With this and every iteration of Foresight Africa, they aim to capture the top priorities for the region in the coming year, offering recommendations for African and global stakeholders for creating and supporting a strong, sustainable, and successful Africa. In doing so, they hope that Foresight Africa 2022 will promote a dialogue on the key issues influencing development policy and practice in Africa during the upcoming year. Such ideas will ultimately provide sound strategies for sustaining and expanding the benefits of economic growth to all people of Africa in the years ahead.

The World Bank publishes a working paper that covers employment challenges faced by the rapidly urbanising continent of Africa, internal migration and problems faced by these populations.

In our rapidly urbanizing world, mayors often see migrants as a burden to their city’s labor market and a threat to its development. Drawing on national household surveys and four secondary city case studies in Africa, this study finds that migrants, being younger, better educated and/or complementary to the resident labor force, usually strengthen the urban labor force. In secondary cities, labor market outcomes for migrants are at least as good as those for residents. Migrants also contribute increasingly less to urban population growth. Secondary cities thus appear well placed to leverage migration. This requires good urban management that develops land and labor markets, prepares for growth and benefits everyone, migrants as well as residents. Migrant specific interventions are warranted when divisions between natives and migrants are deep. Strengthening the financial, technical, and planning capacity of towns to better integrate migrants is part and parcel of the good job’s agenda.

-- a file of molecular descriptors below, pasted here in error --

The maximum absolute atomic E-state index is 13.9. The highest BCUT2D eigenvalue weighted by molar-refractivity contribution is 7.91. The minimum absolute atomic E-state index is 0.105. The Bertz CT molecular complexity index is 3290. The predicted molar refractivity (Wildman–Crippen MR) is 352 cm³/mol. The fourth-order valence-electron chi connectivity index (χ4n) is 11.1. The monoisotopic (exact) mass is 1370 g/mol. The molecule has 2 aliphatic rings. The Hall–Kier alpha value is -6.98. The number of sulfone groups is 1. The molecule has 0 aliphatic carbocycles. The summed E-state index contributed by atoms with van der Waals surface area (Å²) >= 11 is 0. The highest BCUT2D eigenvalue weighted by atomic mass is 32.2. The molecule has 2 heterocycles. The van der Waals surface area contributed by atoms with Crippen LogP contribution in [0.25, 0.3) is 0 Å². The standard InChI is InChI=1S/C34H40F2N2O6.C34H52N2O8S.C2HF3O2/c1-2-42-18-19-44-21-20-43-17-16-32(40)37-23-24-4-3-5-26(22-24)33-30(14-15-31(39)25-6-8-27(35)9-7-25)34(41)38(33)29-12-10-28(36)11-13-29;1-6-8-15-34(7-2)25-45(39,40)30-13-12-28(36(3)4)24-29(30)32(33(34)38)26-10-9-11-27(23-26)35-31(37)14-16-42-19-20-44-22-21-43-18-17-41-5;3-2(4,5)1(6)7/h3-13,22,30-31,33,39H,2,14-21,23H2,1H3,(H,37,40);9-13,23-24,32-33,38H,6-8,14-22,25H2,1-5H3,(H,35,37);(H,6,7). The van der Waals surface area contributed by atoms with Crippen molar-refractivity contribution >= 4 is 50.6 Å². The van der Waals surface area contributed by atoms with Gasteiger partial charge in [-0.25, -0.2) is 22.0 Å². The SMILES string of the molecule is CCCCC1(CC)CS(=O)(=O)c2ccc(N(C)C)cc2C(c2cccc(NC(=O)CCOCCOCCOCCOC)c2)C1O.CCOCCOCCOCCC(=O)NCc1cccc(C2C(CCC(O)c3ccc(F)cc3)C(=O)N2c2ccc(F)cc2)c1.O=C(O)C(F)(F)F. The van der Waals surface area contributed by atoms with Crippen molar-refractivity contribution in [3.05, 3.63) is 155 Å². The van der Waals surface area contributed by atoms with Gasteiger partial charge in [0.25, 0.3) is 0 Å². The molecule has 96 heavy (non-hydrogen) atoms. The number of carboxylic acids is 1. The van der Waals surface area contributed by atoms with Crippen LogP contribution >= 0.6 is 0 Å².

The United Nations Conference on Trade and Development (UNCTAD) has published its monitoring report on investment trends showing, amongst other developments, a rise in inflows in Africa.

New UNCTAD estimates show that infrastructure finance is up due to recovery stimulus packages, but greenfield investment activity remains weak across industrial sectors.

Global foreign direct investment (FDI) flows showed a strong rebound in 2021, up 77% to an estimated $1.65 trillion, from $929 billion in 2020, surpassing their pre-COVID-19 level, according to UNCTAD’s Investment Trends Monitor published on 19 January.

“Recovery of investment flows to developing countries is encouraging, but stagnation of new investment in least developed countries in industries important for productive capacities, and key Sustainable Development Goals (SDG) sectors – such as electricity, food or health – is a major cause for concern,” said UNCTAD Secretary-General Rebeca Grynspan.